“Of course, we would like to keep our local post office building open,” said Joe Ruby, a Waters post office patron. “The thought that 60 percent of us would vote to discontinue it is ridiculous. We all spoke out about how we feel about closing it before. They (Postal Service) don’t need to keep on hammering it and hammering it.”
September 11, 2012
Last week the Postal Service began notifying citizens across the country that their post office would either have its hours reduced or be closed completely. Reports from the field indicate that the Postal Service will not be rolling out POStPlan in a very gradual way. It appears that any post office with a postmaster vacancy will be reviewed immediately, and there are several thousand post offices in this category.
The Postal Service has said that it will take two years to implement POStPlan completely and that the first post offices to be reviewed would be those without a postmaster. There were about 3,000 post offices on the POStPlan list with a postmaster vacancy (a list is here). Some unknown number — perhaps as many as half — of the 4,000 post offices where the postmaster recently retired are now also without a postmaster. There are, in addition, perhaps three thousand post offices where the postmaster is leaving to take one of the new postmaster positions that has opened up or a non-postmaster position that’s more secure.
That adds up to about eight thousand post offices — well over half the POStPlan list of 13,000 — that could be reviewed very soon. (This post breaks down the numbers in more detail.)
Many patrons have already received a letter describing the plan and the options under consideration, along with a survey in which they can express their preferences. The letter also indicates that a meeting will soon be scheduled where people can discuss the options with postal officials.
The implementation plan involves scheduling the community meeting and then sending out the surveys about six weeks before the meeting. Customers are asked to return the survey within two weeks, which will give the Postal Service about a month to tabulate the results. At the meeting, the results of the survey will be shared and discussed, and those customers who haven’t filled out a survey can do so at the meeting.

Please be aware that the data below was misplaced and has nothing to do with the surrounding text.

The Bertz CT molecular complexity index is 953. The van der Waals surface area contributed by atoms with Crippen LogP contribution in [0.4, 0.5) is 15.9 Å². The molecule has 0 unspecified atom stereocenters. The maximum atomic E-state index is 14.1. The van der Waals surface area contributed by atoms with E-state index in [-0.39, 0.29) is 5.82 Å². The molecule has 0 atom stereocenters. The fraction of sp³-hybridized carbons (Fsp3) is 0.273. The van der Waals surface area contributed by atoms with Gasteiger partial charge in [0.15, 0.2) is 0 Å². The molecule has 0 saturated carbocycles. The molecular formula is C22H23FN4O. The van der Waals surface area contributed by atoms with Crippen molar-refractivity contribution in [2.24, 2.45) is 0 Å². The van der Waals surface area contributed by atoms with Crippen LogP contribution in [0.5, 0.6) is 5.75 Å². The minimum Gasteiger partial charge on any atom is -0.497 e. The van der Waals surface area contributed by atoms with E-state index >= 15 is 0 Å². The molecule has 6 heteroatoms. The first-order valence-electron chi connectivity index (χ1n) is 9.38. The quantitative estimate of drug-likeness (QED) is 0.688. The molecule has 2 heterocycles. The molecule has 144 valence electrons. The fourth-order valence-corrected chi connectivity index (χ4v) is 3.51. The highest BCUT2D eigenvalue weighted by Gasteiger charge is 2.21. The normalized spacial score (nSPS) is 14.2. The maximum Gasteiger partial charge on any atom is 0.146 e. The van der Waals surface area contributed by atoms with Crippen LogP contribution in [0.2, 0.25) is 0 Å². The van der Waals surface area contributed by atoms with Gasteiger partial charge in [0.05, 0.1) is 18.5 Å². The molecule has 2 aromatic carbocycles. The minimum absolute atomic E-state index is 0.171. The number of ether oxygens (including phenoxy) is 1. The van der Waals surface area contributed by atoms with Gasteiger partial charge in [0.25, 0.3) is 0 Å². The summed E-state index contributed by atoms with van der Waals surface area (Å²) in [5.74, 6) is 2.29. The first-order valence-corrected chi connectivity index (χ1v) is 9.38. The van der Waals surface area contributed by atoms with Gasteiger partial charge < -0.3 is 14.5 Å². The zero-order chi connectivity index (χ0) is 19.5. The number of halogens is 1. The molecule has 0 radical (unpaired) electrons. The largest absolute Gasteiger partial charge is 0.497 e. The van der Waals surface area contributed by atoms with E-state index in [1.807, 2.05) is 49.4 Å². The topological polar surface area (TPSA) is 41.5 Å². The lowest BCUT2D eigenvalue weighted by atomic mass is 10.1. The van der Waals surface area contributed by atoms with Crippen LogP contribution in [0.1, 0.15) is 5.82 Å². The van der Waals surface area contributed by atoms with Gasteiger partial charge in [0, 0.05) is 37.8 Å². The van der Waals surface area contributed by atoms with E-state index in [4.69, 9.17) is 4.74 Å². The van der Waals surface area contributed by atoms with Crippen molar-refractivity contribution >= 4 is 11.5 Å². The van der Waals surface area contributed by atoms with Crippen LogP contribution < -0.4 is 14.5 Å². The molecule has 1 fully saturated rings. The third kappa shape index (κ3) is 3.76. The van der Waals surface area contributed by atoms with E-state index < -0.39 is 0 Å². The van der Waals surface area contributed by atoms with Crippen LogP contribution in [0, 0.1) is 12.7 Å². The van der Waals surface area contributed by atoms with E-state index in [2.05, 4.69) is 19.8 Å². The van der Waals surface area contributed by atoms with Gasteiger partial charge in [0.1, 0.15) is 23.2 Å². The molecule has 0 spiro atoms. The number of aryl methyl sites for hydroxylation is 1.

One week later, the Postal Service will announce its decision about the future of the post office. If the decision is to reduce the hours rather than discontinue the office, the new hours of operation will be posted, and they’ll take effect 30 days later (or the beginning of the pay period after that). The surveys are being sent out now, the meetings will begin in October, and the reduced hours will take effect starting in November.
In its advisory opinion on POStPlan, the PRC reviewed what it had been told by the Postal Service and its witness, Jeffrey Day, about how POStPlan would be implemented. From what we’re hearing so far, things aren’t going quite the way the Postal Service said they would.
Who’s being notified and who’s not?
One of the problems seems to be that not everyone is being mailed a survey. The PRC’s advisory opinion on POStPlan made it very clear that the Commission was under the impression that all customers would receive one. The advisory opinion states clearly, “All customers of each POStPlan post office will be mailed a survey on which they can indicate whether they prefer reduced hours or discontinuance.”
In another passage in the opinion, the Commission states that the Postal Service will send surveys to “all addresses serviced by the POStPlan post office under consideration.” Additional surveys would be made available to customers who request them at the retail counter, and a notice would be posted in the lobby explaining that the post office is being considered for review under the POStPlan.
According to the reports we’re getting, at some post offices surveys are being sent only to box holders and not to customers in the community who get home delivery. If those customers don’t notice the sign in the lobby and don’t know to ask for a survey at the window, they may not have their voices heard.
It’s important that everyone who uses a particular post office have an opportunity to participate in the survey because the surveys are being used to decide whether or not the post office will remain open. If the office ends up having the hours reduced, the survey also asks people their preferences about when the post office will be open.
All customers, not just box holders, should have input into that decision. In some cases, the box holders may represent just a minority of customers served by the post office. All customers may not feel the same way, and it’s likely that box holders will have a different view of the question than those with home delivery.